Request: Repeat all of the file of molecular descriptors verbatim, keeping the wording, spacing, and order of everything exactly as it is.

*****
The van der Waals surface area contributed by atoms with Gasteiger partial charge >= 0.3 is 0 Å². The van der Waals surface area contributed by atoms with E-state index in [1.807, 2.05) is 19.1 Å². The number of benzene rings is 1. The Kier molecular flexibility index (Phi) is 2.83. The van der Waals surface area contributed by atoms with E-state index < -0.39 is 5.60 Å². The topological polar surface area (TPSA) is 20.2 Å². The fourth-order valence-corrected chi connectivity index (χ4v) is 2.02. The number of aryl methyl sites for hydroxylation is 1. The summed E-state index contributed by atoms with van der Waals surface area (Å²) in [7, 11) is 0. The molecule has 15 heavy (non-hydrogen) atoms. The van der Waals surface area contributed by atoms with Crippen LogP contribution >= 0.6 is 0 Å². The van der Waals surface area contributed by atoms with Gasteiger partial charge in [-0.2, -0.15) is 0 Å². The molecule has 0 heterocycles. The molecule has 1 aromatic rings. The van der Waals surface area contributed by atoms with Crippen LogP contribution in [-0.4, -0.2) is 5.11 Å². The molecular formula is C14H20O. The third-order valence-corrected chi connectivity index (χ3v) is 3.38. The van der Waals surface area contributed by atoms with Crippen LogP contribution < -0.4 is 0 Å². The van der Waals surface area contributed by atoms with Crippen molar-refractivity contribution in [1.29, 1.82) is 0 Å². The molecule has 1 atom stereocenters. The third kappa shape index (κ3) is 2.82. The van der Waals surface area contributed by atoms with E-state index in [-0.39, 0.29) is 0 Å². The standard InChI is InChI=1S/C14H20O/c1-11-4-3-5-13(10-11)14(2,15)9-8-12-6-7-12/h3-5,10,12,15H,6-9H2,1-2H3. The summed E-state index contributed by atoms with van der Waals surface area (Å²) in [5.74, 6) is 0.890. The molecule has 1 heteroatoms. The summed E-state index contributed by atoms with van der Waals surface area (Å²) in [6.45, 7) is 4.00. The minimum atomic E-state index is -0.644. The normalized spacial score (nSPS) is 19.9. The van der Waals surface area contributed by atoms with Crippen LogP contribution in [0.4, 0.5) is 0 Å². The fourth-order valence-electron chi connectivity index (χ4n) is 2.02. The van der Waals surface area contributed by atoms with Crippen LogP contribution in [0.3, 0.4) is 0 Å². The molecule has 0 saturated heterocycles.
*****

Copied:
The van der Waals surface area contributed by atoms with Gasteiger partial charge >= 0.3 is 0 Å². The van der Waals surface area contributed by atoms with E-state index in [1.807, 2.05) is 19.1 Å². The number of benzene rings is 1. The Kier molecular flexibility index (Phi) is 2.83. The van der Waals surface area contributed by atoms with E-state index < -0.39 is 5.60 Å². The topological polar surface area (TPSA) is 20.2 Å². The fourth-order valence-corrected chi connectivity index (χ4v) is 2.02. The number of aryl methyl sites for hydroxylation is 1. The summed E-state index contributed by atoms with van der Waals surface area (Å²) in [7, 11) is 0. The molecule has 15 heavy (non-hydrogen) atoms. The van der Waals surface area contributed by atoms with Crippen LogP contribution >= 0.6 is 0 Å². The van der Waals surface area contributed by atoms with Gasteiger partial charge in [-0.2, -0.15) is 0 Å². The molecule has 0 heterocycles. The molecule has 1 aromatic rings. The van der Waals surface area contributed by atoms with Crippen LogP contribution in [-0.4, -0.2) is 5.11 Å². The molecular formula is C14H20O. The third-order valence-corrected chi connectivity index (χ3v) is 3.38. The van der Waals surface area contributed by atoms with Crippen LogP contribution < -0.4 is 0 Å². The van der Waals surface area contributed by atoms with Crippen molar-refractivity contribution in [1.29, 1.82) is 0 Å². The molecule has 1 atom stereocenters. The third kappa shape index (κ3) is 2.82. The van der Waals surface area contributed by atoms with E-state index in [-0.39, 0.29) is 0 Å². The standard InChI is InChI=1S/C14H20O/c1-11-4-3-5-13(10-11)14(2,15)9-8-12-6-7-12/h3-5,10,12,15H,6-9H2,1-2H3. The summed E-state index contributed by atoms with van der Waals surface area (Å²) in [5.74, 6) is 0.890. The molecule has 1 heteroatoms. The summed E-state index contributed by atoms with van der Waals surface area (Å²) in [6.45, 7) is 4.00. The minimum atomic E-state index is -0.644. The normalized spacial score (nSPS) is 19.9. The van der Waals surface area contributed by atoms with Crippen LogP contribution in [0.4, 0.5) is 0 Å². The fourth-order valence-electron chi connectivity index (χ4n) is 2.02. The van der Waals surface area contributed by atoms with Crippen LogP contribution in [0.3, 0.4) is 0 Å². The molecule has 0 saturated heterocycles.